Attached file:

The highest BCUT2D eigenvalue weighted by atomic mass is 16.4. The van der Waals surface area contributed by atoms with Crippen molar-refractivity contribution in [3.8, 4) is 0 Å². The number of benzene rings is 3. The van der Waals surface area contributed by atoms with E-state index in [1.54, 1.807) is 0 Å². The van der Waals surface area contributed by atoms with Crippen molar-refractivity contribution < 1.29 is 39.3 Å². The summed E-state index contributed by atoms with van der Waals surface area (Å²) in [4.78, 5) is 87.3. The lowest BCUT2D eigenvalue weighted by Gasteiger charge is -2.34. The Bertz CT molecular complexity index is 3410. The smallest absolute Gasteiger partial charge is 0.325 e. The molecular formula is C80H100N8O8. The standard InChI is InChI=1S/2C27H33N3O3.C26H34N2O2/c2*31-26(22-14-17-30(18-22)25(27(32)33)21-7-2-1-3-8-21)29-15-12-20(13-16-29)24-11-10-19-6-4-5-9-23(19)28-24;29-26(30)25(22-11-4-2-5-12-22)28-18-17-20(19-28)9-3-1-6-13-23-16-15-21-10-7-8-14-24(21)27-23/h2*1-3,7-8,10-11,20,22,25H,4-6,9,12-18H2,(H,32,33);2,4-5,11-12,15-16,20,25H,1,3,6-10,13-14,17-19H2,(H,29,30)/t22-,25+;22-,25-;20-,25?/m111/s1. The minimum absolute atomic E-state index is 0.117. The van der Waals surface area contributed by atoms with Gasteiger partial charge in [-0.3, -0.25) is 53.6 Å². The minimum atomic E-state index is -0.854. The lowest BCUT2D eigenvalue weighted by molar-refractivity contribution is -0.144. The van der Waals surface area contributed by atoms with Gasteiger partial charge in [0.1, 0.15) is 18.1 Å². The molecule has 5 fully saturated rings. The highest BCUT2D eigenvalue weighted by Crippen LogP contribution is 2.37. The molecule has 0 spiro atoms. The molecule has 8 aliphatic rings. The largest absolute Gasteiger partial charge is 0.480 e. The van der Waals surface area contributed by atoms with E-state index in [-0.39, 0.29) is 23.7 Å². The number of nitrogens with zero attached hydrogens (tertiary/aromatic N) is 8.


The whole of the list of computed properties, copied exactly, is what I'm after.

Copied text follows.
The highest BCUT2D eigenvalue weighted by atomic mass is 16.4. The van der Waals surface area contributed by atoms with Crippen molar-refractivity contribution in [3.8, 4) is 0 Å². The number of benzene rings is 3. The van der Waals surface area contributed by atoms with E-state index in [1.54, 1.807) is 0 Å². The van der Waals surface area contributed by atoms with Crippen molar-refractivity contribution < 1.29 is 39.3 Å². The summed E-state index contributed by atoms with van der Waals surface area (Å²) in [4.78, 5) is 87.3. The lowest BCUT2D eigenvalue weighted by Gasteiger charge is -2.34. The Bertz CT molecular complexity index is 3410. The smallest absolute Gasteiger partial charge is 0.325 e. The molecular formula is C80H100N8O8. The standard InChI is InChI=1S/2C27H33N3O3.C26H34N2O2/c2*31-26(22-14-17-30(18-22)25(27(32)33)21-7-2-1-3-8-21)29-15-12-20(13-16-29)24-11-10-19-6-4-5-9-23(19)28-24;29-26(30)25(22-11-4-2-5-12-22)28-18-17-20(19-28)9-3-1-6-13-23-16-15-21-10-7-8-14-24(21)27-23/h2*1-3,7-8,10-11,20,22,25H,4-6,9,12-18H2,(H,32,33);2,4-5,11-12,15-16,20,25H,1,3,6-10,13-14,17-19H2,(H,29,30)/t22-,25+;22-,25-;20-,25?/m111/s1. The minimum absolute atomic E-state index is 0.117. The van der Waals surface area contributed by atoms with Gasteiger partial charge in [-0.3, -0.25) is 53.6 Å². The minimum atomic E-state index is -0.854. The lowest BCUT2D eigenvalue weighted by molar-refractivity contribution is -0.144. The van der Waals surface area contributed by atoms with Gasteiger partial charge in [0.1, 0.15) is 18.1 Å². The molecule has 5 fully saturated rings. The highest BCUT2D eigenvalue weighted by Crippen LogP contribution is 2.37. The molecule has 0 spiro atoms. The molecule has 8 aliphatic rings. The largest absolute Gasteiger partial charge is 0.480 e. The van der Waals surface area contributed by atoms with E-state index in [-0.39, 0.29) is 23.7 Å². The number of nitrogens with zero attached hydrogens (tertiary/aromatic N) is 8.